Fontanesia fortunei Carr.

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Credits

Article from Bean's Trees and Shrubs Hardy in the British Isles

Recommended citation
'Fontanesia fortunei' from the website Trees and Shrubs Online (treesandshrubsonline.org/articles/fontanesia/fontanesia-fortunei/). Accessed 2020-07-07.

Genus

Synonyms

  • F. phillyreoides var. sinensis Debeaux

Other species in genus

Glossary

herbarium
A collection of preserved plant specimens; also the building in which such specimens are housed.
apex
(pl. apices) Tip. apical At the apex.
axillary
Situated in an axil.
entire
With an unbroken margin.
glabrous
Lacking hairs smooth. glabrescent Becoming hairless.
lanceolate
Lance-shaped; broadest in middle tapering to point.
variety
(var.) Taxonomic rank (varietas) grouping variants of a species with relatively minor differentiation in a few characters but occurring as recognisable populations. Often loosely used for rare minor variants more usefully ranked as forms.

References

There are currently no active references in this article.

Credits

Article from Bean's Trees and Shrubs Hardy in the British Isles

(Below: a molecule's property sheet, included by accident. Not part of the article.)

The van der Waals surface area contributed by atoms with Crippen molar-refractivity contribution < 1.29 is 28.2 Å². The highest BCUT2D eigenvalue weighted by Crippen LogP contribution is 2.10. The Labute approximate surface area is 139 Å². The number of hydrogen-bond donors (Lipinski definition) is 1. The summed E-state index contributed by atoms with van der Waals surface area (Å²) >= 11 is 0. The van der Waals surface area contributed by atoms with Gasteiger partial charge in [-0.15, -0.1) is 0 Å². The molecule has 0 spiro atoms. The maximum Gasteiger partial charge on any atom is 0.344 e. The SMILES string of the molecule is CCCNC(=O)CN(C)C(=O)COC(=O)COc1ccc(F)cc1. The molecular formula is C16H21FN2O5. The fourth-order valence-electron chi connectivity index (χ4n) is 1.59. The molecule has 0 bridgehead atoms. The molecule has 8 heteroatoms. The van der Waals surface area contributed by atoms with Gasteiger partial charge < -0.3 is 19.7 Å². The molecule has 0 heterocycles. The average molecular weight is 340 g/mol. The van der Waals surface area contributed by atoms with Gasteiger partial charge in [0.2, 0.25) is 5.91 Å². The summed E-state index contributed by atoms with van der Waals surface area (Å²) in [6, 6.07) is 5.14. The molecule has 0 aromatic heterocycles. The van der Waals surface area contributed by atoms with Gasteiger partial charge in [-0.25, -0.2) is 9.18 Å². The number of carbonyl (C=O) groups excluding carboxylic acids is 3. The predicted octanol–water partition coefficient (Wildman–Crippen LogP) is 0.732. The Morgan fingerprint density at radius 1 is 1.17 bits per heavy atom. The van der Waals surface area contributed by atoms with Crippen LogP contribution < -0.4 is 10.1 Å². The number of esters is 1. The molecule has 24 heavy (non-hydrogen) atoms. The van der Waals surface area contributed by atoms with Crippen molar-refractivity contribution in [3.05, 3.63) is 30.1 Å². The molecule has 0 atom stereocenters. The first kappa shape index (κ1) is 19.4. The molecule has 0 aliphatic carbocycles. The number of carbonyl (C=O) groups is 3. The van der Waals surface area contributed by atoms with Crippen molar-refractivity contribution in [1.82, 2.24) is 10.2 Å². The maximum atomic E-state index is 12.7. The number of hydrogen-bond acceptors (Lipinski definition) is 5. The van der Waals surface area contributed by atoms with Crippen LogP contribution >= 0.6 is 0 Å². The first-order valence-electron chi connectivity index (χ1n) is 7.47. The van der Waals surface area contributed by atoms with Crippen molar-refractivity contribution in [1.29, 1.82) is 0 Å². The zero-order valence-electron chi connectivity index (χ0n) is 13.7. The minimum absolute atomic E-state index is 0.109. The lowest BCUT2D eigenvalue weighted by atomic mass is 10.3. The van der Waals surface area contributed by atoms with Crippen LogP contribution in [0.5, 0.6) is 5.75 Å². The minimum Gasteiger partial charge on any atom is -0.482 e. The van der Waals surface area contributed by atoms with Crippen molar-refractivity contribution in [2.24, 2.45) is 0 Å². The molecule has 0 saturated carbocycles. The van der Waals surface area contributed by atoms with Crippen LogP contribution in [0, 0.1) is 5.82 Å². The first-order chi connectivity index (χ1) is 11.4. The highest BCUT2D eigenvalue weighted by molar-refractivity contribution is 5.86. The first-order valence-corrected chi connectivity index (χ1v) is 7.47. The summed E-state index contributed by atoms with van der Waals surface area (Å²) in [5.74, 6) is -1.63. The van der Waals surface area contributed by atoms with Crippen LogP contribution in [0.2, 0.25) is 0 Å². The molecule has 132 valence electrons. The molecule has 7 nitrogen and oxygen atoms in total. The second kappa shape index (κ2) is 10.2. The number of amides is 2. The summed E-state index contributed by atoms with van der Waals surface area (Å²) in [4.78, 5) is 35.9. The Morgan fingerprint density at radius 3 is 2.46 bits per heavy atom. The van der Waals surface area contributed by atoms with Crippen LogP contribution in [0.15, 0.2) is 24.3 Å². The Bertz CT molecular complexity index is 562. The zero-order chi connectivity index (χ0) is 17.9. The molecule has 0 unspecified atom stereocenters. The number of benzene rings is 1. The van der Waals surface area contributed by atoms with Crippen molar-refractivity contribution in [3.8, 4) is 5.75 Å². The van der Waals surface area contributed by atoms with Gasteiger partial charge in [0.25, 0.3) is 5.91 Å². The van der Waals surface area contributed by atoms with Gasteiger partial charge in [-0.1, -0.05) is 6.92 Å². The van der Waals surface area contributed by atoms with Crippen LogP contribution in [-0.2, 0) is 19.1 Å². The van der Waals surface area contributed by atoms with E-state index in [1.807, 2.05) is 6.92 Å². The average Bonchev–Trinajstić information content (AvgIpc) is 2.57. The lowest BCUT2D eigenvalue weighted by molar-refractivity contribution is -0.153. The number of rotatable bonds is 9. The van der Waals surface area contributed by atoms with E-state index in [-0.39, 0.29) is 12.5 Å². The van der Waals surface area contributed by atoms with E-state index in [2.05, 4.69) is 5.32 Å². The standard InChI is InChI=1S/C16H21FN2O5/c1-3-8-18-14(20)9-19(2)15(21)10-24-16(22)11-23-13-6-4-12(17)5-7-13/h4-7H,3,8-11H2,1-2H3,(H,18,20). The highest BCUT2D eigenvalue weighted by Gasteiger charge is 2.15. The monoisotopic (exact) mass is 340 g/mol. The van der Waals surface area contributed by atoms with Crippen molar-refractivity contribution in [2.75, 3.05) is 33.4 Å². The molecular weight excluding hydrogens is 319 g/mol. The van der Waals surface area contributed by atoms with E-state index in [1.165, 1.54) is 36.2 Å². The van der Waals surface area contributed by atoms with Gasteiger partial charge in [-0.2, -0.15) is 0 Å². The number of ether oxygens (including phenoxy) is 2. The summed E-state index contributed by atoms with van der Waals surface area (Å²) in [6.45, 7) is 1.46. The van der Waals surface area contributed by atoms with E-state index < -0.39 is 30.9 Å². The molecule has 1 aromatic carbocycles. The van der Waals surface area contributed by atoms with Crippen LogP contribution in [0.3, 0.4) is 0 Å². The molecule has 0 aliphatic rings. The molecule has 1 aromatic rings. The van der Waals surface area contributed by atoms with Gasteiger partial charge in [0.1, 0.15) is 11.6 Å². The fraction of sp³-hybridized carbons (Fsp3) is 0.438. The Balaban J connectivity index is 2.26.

Recommended citation
'Fontanesia fortunei' from the website Trees and Shrubs Online (treesandshrubsonline.org/articles/fontanesia/fontanesia-fortunei/). Accessed 2020-07-07.

A deciduous shrub 10 to 15 ft high in gardens, but said to become a tree 30 to 40 ft high in China; young branchlets angular, glabrous. Leaves lanceolate, long-pointed, 1 to 412 in. long, 13 to 1 in. wide, entire, bright green, and quite glabrous. Flowers greenish white, produced in terminal, slender panicles 1 to 2 in. long, and in axillary shorter ones; each flower 16 in. long. Fruit a flat oblong disk, 38 in. long, with winged margins, notched at the apex.

Native of China; found by Fortune in 1845, and later by several other collectors, near Shanghai. It is very closely allied to the following better known species from Asia Minor; some authors consider it to be merely a variety of this. The most obvious distinctions are the larger more uniformly lance-shaped leaves (often oval or oblong in the other), and the more slender, elongated panicles. In a note by Commander W. Perry preserved in the Kew Herbarium, it is stated that the Chinese make fences round their compounds with branches of this tree interlaced. These take root and form a graceful hedge.


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